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450 sq. ft. Cottage

…Self-described as “old, idealistic dreamers, fresh out of youth,” this quirky couple hopes to change the world with their colorful little cottage. And judging by their adorable pictures, I think they’re well on their way. In their 29 years of marriage, the biggest house Ron and Sue called “home” measured 900 square feet — and they hope to share their decades of “small living experiences” to help families reconsider their idea of standard living…

From www.moreideas.net/…

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Georgia Tiny House Festival, March 4th-6th


The 2016 Georgia Tiny House Festival promises to be the premiere event honoring and celebrating the tiny and micro house movement resonating throughout the East Coast, Southern States, and the entire world! Come join fellow dwellers, dreamers, owners, planners, and the people, companies & organizations supporting the tiny house culture and micro-living communities…

From www.georgiatinyhouse.com

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Tiny House with Exterior Design Flair


The company Esk’et Tiny House recently finished one of the most unique tiny homes we’ve seen in a while. At 280 square feet it’s larger than we’re used to seeing and the way the achieved such spaciousness is by employing a number of unique solutions. This house is called the Esk’et Sqlelten tiny house and it is the first one produced by the company…

From www.jetsongreen.com/…

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84 sq. ft. Gypsy Wagon

a truly small house

This project started as a bucket list item for me. What I didn’t know was that it was also on my neighbor Jill’s bucket list! Once we discovered this, we pulled out pencil and paper and got to work on what would become complex and exciting design collaboration. Jill and Ken were recently retired; this was to be their second home — their home on the road.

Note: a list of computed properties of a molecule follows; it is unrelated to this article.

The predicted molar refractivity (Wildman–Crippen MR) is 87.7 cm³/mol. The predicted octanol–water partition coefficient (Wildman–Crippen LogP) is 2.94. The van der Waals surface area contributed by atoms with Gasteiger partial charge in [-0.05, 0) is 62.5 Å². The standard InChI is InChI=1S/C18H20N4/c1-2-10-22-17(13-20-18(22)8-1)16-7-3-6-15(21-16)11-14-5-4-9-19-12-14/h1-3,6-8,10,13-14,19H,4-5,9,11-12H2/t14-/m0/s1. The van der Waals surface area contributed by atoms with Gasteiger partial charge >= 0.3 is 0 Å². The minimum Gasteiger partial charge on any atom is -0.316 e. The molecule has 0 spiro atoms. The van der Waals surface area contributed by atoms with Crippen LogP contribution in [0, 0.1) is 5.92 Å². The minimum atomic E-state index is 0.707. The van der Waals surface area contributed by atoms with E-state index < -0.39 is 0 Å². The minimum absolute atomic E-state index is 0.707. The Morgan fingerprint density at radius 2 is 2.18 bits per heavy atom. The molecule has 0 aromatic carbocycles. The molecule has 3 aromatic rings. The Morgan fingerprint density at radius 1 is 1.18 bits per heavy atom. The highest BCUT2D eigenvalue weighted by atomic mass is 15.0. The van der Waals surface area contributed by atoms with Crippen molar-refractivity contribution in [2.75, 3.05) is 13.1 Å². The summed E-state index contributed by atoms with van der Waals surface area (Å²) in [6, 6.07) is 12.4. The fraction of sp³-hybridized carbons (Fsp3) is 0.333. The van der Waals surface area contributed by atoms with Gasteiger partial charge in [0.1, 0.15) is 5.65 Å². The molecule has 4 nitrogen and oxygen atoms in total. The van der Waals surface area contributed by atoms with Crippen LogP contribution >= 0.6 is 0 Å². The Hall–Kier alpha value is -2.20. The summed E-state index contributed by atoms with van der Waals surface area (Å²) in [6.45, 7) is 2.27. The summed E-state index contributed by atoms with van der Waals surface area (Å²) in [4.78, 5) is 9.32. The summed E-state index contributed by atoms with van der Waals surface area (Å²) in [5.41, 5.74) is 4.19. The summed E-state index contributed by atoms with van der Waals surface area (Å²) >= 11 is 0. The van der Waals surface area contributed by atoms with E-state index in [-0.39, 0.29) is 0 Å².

Jill and I studied gypsy wagons, modern RV’s, train cars and tiny homes and borrowed elements from each. While it is less than 8 ft. by 12 ft., this modern vardo has a queen size bed, bathroom, refrigerator, hot and cold running water, holding tanks, a furnace, AC and DC electricity, storage cabinets and a fold down porch. It is solar-powered and completely self-contained. The wagon is insulated as well.

One of the primary design objectives was to keep it light. Not an easy task given that it contains all of the luxuries of home. At 2,700 pounds we felt we did pretty well. The exterior shell is thin tongue and groove strips of douglas fir with fiberglass on the outside creating a lightweight but extremely strong and waterproof shell.

The ledge brackets were designed and hand forged by friend and artist Scott Kessel. We designed the roof to look like an old canvas roof by folding the Dynel (like fiberglass) fabric to create overlaps that had more of a traditional look. At one point I was even grinding nail heads to give them a smaller, less uniform look. It is particularly tricky to get the proportions right on a dwelling this small! The windows and doors had to be scaled to fit visually but so did the hardware (which I ended up making for all of the windows because we couldn’t find what we wanted).